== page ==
At a rather modest but ecstatic turn-over ceremony performed at the Executive Mansion grounds that harbors the Liberia National Commission on Small Arms (LiNCSA), between the former LiNCSA boss, Hon. Marvin Sackor and Atty. Teklo Maxwell Grigsby, II. the new Chairman of LiNCSA, Grigsby intonated in a firm gist his vision of a Commission that would be vigilant in the fight against the illegal sale of arms.
He didn’t fall diminutive of averring the targeted modes through which he intends to deliver on said vision, when he pinpointed his Team’s areas of concentration as in: – Education and sensitization programs; – Implementation of relevant community-based macro projects in exchange for arms collected and reported by the host communities; – Civilian arm registration marking, record-keeping, weapons collection and destruction of small arms and light weapons; – Networking and collaboration with Mano River Union Counterparts; – Decentralization, Deterrence and capacity Building.
Speed-reading through the laundry list of attention areas, I was thrilled, if not fulfilled, at the fact that education and sensitization are a key priority of the new LiNCSA, which corroborates the global call for increased public awareness, especially on the African Continent where the persistence and the complication of wars have been partly due to small arms proliferation. Although the proliferation of small arms generates a lot of money for those who manufacture and trade them, we, the people, continue to recompense a heavy price due to limited regulations employed to address the abuses those products cause.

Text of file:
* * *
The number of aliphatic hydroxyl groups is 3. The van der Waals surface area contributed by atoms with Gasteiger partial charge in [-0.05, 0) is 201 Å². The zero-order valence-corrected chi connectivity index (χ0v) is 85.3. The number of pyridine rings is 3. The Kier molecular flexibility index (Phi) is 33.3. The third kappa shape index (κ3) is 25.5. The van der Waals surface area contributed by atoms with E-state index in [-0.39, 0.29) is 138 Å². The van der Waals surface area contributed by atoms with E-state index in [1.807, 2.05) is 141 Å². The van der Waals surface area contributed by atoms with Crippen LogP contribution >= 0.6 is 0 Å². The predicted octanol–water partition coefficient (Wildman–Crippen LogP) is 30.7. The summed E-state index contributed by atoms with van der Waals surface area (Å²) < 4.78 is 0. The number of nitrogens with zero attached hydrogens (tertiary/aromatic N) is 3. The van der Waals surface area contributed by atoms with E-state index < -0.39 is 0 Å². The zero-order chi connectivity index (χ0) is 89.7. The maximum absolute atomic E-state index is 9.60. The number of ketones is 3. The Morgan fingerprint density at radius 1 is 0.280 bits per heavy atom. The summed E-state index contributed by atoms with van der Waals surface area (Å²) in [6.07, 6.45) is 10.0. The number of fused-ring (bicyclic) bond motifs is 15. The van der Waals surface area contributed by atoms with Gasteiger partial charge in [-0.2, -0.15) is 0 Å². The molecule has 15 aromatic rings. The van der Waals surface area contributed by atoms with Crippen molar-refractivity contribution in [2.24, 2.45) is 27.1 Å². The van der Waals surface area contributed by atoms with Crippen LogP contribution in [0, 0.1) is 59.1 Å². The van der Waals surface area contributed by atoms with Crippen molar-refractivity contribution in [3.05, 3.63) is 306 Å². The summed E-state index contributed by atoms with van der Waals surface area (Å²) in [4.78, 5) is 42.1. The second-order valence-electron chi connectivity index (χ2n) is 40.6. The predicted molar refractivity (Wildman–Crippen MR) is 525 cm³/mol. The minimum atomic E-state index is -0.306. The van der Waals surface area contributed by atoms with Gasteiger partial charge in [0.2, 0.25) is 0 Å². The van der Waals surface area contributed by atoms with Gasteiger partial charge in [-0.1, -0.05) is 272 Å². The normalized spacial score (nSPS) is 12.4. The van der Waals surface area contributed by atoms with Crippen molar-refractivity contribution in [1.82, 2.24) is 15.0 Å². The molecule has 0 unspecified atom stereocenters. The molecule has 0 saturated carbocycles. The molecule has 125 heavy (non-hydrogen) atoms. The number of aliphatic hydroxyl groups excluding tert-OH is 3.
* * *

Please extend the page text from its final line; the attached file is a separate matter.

As a matter of fact, the International Action Network on Small Arms, Saferworld, as well as Oxfam International have put it in perspective when they conveyed that armed conflict has cost Africa $18 billion each year and about $300 billion between the period 1990 and 2005 when 23 African nations, including Liberia, experienced war. Quite a lot of resources that, when saved, could be redeployed towards meaningful economic interventions that would uplift the African population out of poverty. We cannot also side-step the hard truth that Political instability in Africa continues to create more demand for small arms. Manufacturers of weapons know best the link between politics and weapons markets and are ever-present to take advantage of the weapons business it creates.
In addition to the illegal arms sales network, there is a link between the legal and the illegal trade that consists of illegally selling legally obtained arms. This is the core of the problem of small arms proliferation which violators are not interested in solving, but which policymakers and implementers MUST take a key interest in addressing. And it begins with increasing public knowledge and awareness of the very root of the challenges, which will then inform the solution curve. Consider Senegal for a case-study.
The availability of firearms in that country risked an increase of criminality and community armed violence and also facilitated many crimes such as cattle rustling, armed robbery or hold-up about four years ago. To combat this phenomenon in Senegal, the National Commission to Combat the Proliferation and Illicit Circulation of Small Arms and Light Weapons (ComNat-ALPC) and the United Nations Office on Drugs and Crime (UNODC), through the Global Firearms Program, launched a four-year national campaign to raise awareness, collect, register and mark legal firearms and destroy illegal ones, with the financial support of Japan and Norway.